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I have a question, but not sure how to prove this.

We are given $n$ points in the Euclidean plane such that there exists no disk of radius $a$ which contains all of the points.

Conjecture: There must exist three of these points which are not contained in a disk of radius $a$.

Any idea about how to prove this?


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closed as off-topic by alvarezpaiva, Stefan Kohl, Andrey Rekalo, Ryan Budney, David Roberts Apr 16 '14 at 1:48

This question appears to be off-topic. The users who voted to close gave this specific reason:

  • "This question does not appear to be about research level mathematics within the scope defined in the help center." – alvarezpaiva, Stefan Kohl, Andrey Rekalo, Ryan Budney, David Roberts
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When you say that points are contained in a circle, do you mean that the points lie on the circle or that the points are within the closed disc bounded by the circle? – Ricardo Andrade Apr 10 '14 at 13:26
Sorry for the confusion. I actually mean "disk". I changed the statement of the question. – XiMS Apr 11 '14 at 4:22
I think the answer is given by Lev Soukhanov. See the post below. – XiMS Apr 11 '14 at 4:50
Thanks! A more concrete explanation can be found at…. This can help us have a better understanding of Helly's theorem and its applications. – XiMS Apr 11 '14 at 5:34
up vote 11 down vote accepted

There is a classical result of convex geometry, called Helly's theorem ( It states that if you have $n$ convex subsets of $R^d$ and any $d+1$ of these convex subsets have nontrivial intersection, then all of them have nontrivial intersection.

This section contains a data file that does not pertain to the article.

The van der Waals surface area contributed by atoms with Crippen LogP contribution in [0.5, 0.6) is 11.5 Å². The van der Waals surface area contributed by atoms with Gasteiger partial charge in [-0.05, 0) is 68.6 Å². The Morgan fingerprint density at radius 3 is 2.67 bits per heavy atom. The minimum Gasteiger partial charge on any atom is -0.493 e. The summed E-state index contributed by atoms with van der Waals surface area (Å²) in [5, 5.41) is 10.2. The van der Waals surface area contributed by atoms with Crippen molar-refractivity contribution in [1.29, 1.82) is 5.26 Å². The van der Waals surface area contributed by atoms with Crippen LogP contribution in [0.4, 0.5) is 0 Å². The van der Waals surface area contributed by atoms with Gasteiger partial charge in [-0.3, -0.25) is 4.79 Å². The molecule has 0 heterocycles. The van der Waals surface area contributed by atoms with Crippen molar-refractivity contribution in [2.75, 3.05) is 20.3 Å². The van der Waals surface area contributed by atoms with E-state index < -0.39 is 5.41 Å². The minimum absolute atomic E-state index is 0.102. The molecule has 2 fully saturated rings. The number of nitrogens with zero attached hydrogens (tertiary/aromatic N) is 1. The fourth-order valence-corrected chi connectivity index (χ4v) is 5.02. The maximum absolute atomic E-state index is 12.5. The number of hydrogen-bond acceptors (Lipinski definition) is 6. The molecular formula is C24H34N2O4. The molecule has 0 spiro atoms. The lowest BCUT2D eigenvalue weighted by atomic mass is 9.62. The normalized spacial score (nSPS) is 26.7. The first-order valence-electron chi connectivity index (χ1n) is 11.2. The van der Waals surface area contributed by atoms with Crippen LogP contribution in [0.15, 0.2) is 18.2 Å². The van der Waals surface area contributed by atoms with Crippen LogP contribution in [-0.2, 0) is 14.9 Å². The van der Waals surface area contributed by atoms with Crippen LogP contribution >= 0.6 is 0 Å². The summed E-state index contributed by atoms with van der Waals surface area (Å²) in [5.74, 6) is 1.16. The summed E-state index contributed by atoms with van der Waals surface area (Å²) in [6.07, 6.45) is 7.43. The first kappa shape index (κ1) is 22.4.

For your question you just apply this theorem to the balls of radius $a$ around your points.

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Thanks.This quite helpful. – XiMS Apr 11 '14 at 4:47

Start by choosing two of the points $A$ and $B$ such that all other points lie on the same side of the line $AB$. (This can be done by moving a line from the distance to the points until it meets a point, and then turning the line until you meet another point.) It there are other points on the line AB, you should choose $A$ and $B$ such that the other points lie between $A$ and $B$. Now consider circles through these two points with various radius where the larger part of the circle lies on the side of the other points. Then a circle with larger radius covers all the area of a circle of smaller radius (inside the half space where the points lie). Hence, the biggest circle you need to cover $A$, $B$ and a third point already covers all points.

So, $A$, $B$ and the third point for which one needed this biggest circle are the three points in your conjecture.

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